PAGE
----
Monday, 1 July 2013


This is roseroot, a plant that seems to thrive on rocky shores - its neighbour on this little patch is thrift, famous for enjoying spots where it is regularly bathed in sea spray.  Roseroot, Radiola rosea, has a fleshy rootstock which smells of roses when cut.

It is one of those plants which has a history of providing interesting alternative medicines, offering cures for cancer, anxiety, influenza, the common cold, bacterial infections, and migraines. It is also used as an antidepressant.  Its root is reported to contain some 140 different chemicals, so it's almost bound to be good for something.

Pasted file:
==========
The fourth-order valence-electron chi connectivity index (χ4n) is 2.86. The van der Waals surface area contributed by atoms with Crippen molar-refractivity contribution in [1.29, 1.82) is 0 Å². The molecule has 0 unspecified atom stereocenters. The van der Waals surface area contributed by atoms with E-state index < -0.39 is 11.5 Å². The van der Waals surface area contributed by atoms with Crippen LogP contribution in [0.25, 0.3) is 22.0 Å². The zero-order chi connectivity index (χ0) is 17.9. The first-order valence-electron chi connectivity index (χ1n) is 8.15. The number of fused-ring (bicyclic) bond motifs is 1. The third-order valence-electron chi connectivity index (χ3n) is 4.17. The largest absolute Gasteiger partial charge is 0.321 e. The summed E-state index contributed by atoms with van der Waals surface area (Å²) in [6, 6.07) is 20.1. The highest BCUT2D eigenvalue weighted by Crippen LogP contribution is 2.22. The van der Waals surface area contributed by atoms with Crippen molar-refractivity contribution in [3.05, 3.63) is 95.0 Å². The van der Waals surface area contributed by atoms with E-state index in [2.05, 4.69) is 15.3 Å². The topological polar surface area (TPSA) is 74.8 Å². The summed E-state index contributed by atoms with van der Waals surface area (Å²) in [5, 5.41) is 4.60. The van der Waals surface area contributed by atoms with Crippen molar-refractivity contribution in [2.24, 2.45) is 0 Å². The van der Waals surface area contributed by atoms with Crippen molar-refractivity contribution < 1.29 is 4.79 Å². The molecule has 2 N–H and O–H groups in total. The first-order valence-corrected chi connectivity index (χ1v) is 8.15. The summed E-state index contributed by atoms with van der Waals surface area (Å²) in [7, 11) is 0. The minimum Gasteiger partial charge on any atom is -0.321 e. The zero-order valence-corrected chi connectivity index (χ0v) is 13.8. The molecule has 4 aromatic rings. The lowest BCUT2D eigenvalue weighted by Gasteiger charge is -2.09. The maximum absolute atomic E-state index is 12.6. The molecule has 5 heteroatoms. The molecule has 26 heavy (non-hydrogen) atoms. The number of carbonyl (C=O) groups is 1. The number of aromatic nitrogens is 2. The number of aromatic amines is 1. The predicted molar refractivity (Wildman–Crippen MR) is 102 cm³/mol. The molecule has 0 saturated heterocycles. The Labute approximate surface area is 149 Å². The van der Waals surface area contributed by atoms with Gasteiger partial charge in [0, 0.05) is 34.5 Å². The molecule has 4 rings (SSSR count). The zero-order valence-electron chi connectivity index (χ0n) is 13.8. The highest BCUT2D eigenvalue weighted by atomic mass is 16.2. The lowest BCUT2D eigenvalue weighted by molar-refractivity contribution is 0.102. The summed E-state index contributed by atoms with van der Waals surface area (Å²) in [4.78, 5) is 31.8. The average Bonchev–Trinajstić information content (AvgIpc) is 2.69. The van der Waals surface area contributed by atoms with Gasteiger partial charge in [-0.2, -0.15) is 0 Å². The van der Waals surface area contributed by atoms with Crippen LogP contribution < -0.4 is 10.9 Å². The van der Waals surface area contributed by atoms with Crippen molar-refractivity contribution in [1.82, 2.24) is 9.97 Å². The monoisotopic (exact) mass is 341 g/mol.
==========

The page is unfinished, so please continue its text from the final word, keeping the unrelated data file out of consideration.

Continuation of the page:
Despite stern warnings against its use from august bodies such as the U.S. Food and Drug Administration, The Diary is very interested in it as, in one experiment, R. rosea extract was found to increase the life span of fruit flies by 24%.

The picture comes from Kilchoan Early Bird who found it near the lighthouse.

Many thanks to Kilchoan Early Bird for the picture.


  1. Jon, I recommend Allen and Hatfield's Medicinal Plants In Folk Tradition - An Ethnobotany of Britain and Ireland ISBN 0-88192-638-8. Although light on details about radiola it is nonetheless excellent, with a superb bibliography. I have found that on Scotlands north west coast present day patches of medicinal plants can be a clue to identifying long abandoned former settlement sites. Sorrel is a particularily good example, seeming to have been widely grown pre clearances, and is a dogged survivor. Find some, and odds on you've found former habitation.

  2. Many thanks for the reference, also for the very useful point about sorrel. Jon